August 31, 2022 — Nineteen Jesuit novices in the United States, Canada and Haiti pronounced first vows of poverty, chastity and obedience this month. A novice spends two years at the novitiate for the first stage of Jesuit formation, culminating in the profession of first vows in the Society of Jesus.
Vow Day Masses were held at Sacred Heart Chapel at Loyola Marymount University in Los Angeles; Saint Thomas More Catholic Church in St. Paul, Minnesota; the Cathedral of the Immaculate Conception in Syracuse, New York; St. Charles Borromeo Church in Grand Coteau, Louisiana; Church of the Gesù in Montreal; and the chapel of the Missionary Sisters of Christ the King in Port-au-Prince, Haiti.
At the Mass, each Jesuit novice makes the profession of vows individually in front of the Eucharist, just as St. Ignatius of Loyola, founder of the Jesuits, and some of his first companions did. They also receive a vow cross that they will keep for the rest of their lives.
During their two years in the novitiate, the novices prepared to become vowed members of the order by learning about the Society, participating in local ministries and living in Jesuit communities. They also embarked on pilgrimages, performed community service and completed the Spiritual Exercises — a 30-day silent retreat developed by St. Ignatius.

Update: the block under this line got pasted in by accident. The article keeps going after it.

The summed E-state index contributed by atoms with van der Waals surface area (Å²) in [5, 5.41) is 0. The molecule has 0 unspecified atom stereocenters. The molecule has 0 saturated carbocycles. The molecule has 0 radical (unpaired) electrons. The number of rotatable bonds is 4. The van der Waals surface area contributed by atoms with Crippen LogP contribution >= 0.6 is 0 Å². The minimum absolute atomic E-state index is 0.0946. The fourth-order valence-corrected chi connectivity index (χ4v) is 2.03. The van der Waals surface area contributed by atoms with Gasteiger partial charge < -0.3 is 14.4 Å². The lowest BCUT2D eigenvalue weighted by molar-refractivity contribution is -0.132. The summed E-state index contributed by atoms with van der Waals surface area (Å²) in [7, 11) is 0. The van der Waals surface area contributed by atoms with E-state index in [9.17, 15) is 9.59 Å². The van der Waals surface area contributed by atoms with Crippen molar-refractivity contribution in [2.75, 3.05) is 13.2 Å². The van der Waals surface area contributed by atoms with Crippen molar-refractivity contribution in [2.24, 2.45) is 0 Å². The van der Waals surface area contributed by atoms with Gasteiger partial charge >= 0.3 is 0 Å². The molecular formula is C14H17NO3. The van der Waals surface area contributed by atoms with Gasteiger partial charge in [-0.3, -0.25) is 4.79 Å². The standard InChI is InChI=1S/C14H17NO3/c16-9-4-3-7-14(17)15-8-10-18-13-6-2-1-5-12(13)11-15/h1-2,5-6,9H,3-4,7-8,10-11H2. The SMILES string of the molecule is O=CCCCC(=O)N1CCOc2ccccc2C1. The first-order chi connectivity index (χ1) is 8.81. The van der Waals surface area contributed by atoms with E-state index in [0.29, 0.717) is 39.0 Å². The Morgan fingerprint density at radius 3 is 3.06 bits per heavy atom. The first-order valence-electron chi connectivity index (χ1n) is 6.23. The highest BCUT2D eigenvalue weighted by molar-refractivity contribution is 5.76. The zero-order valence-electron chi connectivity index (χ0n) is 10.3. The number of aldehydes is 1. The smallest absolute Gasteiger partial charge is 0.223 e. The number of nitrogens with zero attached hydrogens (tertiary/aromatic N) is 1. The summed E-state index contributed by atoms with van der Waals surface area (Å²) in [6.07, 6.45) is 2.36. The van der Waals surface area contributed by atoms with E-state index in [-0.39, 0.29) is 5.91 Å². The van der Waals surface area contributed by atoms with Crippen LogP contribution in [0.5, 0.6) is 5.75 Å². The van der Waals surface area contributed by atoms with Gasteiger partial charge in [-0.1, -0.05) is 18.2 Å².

Novices also experience life as a Jesuit, including living in community and ministering in different settings — from hospitals and third world countries to soup kitchens and Jesuit high schools.
By the time a novice kneels at the altar to pronounce vows, he is prepared and ready to speak the words of the vow formula to God, which concludes: “And as you have freely given me the desire to make offering, so also may you give me the abundant grace to fulfill it.”
Following first vows, Jesuits preparing to be priests usually begin three years of studies: two years of philosophy studies, combined with one year of graduate-level theology courses. Those men who take vows as a Jesuit brother will usually take several theology courses. Click here to read more about the steps of Jesuit formation at beajesuit.org.